More than half of Malawi’s people live in a state of chronic food insecurity. Poverty, extreme weather events and a hardly diversified agriculture sector are the main structural reasons for the situation.
In addition, the country is currently experiencing a steep rise in food prices, which is caused by a number of factors:
- The COVID-19 pandemic
- Severe lean seasons
- The impact of the war in Ukraine
- High budget deficits
- National debt
All of this makes it more difficult for Malawians to sustain both a big enough calorie intake as well as a sufficiently diversified nutritious diet.
Like most African countries, Malawi depends on fish as a source of protein, fatty acids and micronutrients. However, fish stocks in most Malawian water bodies have decreased substantially over the past four decades, which is one reason why the animal protein supply from fish has dropped from 70 percent to less than 30 percent.
As the country’s population is projected to exceed 29 million by 2030 — compared to 19.13 million in 2020 — the demand for fish and fish products is expected to increase massively.
Aquaculture has the potential to fill the demand-supply gap
It is estimated that 10 to 25 percent of Malawi’s land area is suitable for warm-water aquaculture in earth ponds, and Lake Malawi with a surface area of 29,000 km² can be used for cage aquaculture.
Right now the fisheries and aquaculture sector contributes about one percent to the country’s gross domestic product — which is negligible and therefore signifying the tremendous potential for expansion.
Through the development of a sustainable aquaculture sector in Malawi, production could be supported to meet the increase in demand for fish, mitigate food insecurity, sustain the livelihoods of actors along the value chain and protect Malawi’s aquatic biodiversity.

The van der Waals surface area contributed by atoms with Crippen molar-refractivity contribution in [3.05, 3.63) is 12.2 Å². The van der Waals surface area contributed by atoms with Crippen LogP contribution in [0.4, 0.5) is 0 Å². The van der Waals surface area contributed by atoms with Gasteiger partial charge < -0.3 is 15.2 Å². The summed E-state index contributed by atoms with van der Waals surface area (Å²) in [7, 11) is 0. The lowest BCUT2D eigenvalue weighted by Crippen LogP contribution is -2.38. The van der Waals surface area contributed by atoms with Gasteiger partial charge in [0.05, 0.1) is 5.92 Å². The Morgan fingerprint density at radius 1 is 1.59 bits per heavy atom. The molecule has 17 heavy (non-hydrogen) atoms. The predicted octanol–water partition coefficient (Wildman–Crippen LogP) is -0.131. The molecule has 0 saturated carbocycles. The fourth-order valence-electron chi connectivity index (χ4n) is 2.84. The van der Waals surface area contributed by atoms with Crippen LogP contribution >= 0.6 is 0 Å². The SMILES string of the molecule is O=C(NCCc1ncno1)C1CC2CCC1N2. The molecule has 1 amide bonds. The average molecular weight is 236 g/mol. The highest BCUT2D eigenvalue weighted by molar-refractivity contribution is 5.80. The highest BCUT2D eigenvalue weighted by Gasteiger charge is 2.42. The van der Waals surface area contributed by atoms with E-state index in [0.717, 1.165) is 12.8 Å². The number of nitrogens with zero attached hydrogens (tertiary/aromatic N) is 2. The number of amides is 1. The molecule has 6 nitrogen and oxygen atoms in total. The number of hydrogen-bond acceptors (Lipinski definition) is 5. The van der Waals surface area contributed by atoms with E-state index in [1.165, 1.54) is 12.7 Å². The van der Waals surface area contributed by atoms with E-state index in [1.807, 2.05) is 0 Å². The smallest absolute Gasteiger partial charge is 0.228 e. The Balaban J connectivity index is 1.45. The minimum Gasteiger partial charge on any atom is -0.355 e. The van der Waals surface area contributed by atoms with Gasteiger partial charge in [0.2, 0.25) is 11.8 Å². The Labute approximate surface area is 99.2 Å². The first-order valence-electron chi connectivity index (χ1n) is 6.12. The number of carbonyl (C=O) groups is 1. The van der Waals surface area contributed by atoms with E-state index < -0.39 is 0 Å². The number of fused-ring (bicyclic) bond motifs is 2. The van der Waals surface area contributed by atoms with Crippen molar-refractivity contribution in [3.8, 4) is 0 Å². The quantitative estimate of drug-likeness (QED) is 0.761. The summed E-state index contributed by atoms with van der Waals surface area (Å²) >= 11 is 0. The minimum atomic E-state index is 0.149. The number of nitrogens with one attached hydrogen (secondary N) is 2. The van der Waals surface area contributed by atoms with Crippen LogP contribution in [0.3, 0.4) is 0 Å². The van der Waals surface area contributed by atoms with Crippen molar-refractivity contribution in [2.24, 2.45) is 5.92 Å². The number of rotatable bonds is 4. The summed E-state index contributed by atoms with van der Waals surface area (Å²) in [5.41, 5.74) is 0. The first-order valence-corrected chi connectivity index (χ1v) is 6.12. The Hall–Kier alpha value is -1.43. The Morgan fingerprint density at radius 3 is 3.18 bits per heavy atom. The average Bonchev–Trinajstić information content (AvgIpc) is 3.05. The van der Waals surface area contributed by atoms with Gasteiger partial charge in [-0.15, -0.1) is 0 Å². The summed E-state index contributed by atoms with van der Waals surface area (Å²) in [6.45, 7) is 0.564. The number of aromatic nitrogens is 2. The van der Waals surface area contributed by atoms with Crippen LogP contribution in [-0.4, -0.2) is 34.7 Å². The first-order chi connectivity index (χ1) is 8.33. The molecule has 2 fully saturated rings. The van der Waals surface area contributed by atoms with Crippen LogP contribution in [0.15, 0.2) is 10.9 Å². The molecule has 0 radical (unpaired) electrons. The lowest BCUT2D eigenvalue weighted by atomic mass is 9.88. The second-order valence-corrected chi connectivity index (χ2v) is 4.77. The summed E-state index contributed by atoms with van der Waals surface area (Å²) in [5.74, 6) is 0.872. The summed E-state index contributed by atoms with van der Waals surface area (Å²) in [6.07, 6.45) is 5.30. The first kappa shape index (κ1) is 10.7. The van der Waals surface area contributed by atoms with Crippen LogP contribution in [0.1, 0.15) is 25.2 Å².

Any development within the sector is anticipated to lead to an improved supply of fish protein in both rural and urban areas while reducing the fishing pressure on Lake Malawi.
Positive examples from Africa
Several other African countries, such as Egypt, Nigeria, and Kenya, have already successfully started aquaculture to fill the gap in supply left by dwindling fish stocks.
This trend can be observed across the continent: The volume of aquaculture production in Africa went up almost five-fold over the past two decades while its value rose almost ten-fold.
Not only do such examples show that there are successful efforts to absorb declining fishing yields. They’re also living proof that aquaculture can be a lucrative business that creates employment and can contribute to livelihood diversification. A prerequisite for the growth of the sector is an enabling environment that supports already existing small and medium-scale enterprises as well as the emergence of large-scale operations.
The policies and the players
Selected policies, such as the National Aquaculture Strategic Plan (NASP) II 2021-2031 or the Malawi Vision 2063 promote the development of Malawi’s aquaculture sector. The project Aquaculture Value Chain for Higher Income and Food Security in Malawi (AVCP), which is part of the global programme Sustainable Fisheries and Aquaculture, supports the objectives outlined by the Government of Malawi.